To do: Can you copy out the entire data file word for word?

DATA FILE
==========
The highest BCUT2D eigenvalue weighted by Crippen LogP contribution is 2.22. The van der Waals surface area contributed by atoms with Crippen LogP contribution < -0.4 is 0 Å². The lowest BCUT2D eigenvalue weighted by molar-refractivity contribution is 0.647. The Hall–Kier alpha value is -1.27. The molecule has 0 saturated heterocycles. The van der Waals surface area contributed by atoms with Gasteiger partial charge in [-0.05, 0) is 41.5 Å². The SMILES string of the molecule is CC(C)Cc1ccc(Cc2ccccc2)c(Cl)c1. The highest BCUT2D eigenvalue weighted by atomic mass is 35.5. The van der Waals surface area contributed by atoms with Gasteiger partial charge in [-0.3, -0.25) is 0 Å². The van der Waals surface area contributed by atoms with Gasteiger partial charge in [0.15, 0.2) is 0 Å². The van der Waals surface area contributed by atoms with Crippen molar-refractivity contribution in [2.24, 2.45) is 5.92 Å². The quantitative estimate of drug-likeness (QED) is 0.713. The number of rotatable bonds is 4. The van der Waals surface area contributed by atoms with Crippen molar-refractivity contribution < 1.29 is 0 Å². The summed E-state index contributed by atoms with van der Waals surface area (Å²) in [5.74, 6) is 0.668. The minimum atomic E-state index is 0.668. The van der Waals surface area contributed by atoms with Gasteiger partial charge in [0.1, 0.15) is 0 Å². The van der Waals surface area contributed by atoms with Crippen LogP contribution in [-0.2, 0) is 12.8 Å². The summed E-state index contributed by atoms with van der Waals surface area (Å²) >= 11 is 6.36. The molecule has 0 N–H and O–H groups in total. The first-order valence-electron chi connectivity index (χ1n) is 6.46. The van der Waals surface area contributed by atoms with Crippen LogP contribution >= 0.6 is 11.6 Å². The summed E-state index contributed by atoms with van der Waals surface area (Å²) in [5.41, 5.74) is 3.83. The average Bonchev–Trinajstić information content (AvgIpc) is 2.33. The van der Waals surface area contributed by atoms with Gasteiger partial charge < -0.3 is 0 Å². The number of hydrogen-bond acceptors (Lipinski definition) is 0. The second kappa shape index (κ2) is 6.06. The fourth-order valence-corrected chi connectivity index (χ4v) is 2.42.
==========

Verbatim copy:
The highest BCUT2D eigenvalue weighted by Crippen LogP contribution is 2.22. The van der Waals surface area contributed by atoms with Crippen LogP contribution < -0.4 is 0 Å². The lowest BCUT2D eigenvalue weighted by molar-refractivity contribution is 0.647. The Hall–Kier alpha value is -1.27. The molecule has 0 saturated heterocycles. The van der Waals surface area contributed by atoms with Gasteiger partial charge in [-0.05, 0) is 41.5 Å². The SMILES string of the molecule is CC(C)Cc1ccc(Cc2ccccc2)c(Cl)c1. The highest BCUT2D eigenvalue weighted by atomic mass is 35.5. The van der Waals surface area contributed by atoms with Gasteiger partial charge in [-0.3, -0.25) is 0 Å². The van der Waals surface area contributed by atoms with Gasteiger partial charge in [0.15, 0.2) is 0 Å². The van der Waals surface area contributed by atoms with Crippen molar-refractivity contribution in [2.24, 2.45) is 5.92 Å². The quantitative estimate of drug-likeness (QED) is 0.713. The number of rotatable bonds is 4. The van der Waals surface area contributed by atoms with Crippen molar-refractivity contribution < 1.29 is 0 Å². The summed E-state index contributed by atoms with van der Waals surface area (Å²) in [5.74, 6) is 0.668. The minimum atomic E-state index is 0.668. The van der Waals surface area contributed by atoms with Gasteiger partial charge in [0.1, 0.15) is 0 Å². The van der Waals surface area contributed by atoms with Crippen LogP contribution in [-0.2, 0) is 12.8 Å². The summed E-state index contributed by atoms with van der Waals surface area (Å²) >= 11 is 6.36. The molecule has 0 N–H and O–H groups in total. The first-order valence-electron chi connectivity index (χ1n) is 6.46. The van der Waals surface area contributed by atoms with Crippen LogP contribution >= 0.6 is 11.6 Å². The summed E-state index contributed by atoms with van der Waals surface area (Å²) in [5.41, 5.74) is 3.83. The average Bonchev–Trinajstić information content (AvgIpc) is 2.33. The van der Waals surface area contributed by atoms with Gasteiger partial charge < -0.3 is 0 Å². The number of hydrogen-bond acceptors (Lipinski definition) is 0. The second kappa shape index (κ2) is 6.06. The fourth-order valence-corrected chi connectivity index (χ4v) is 2.42.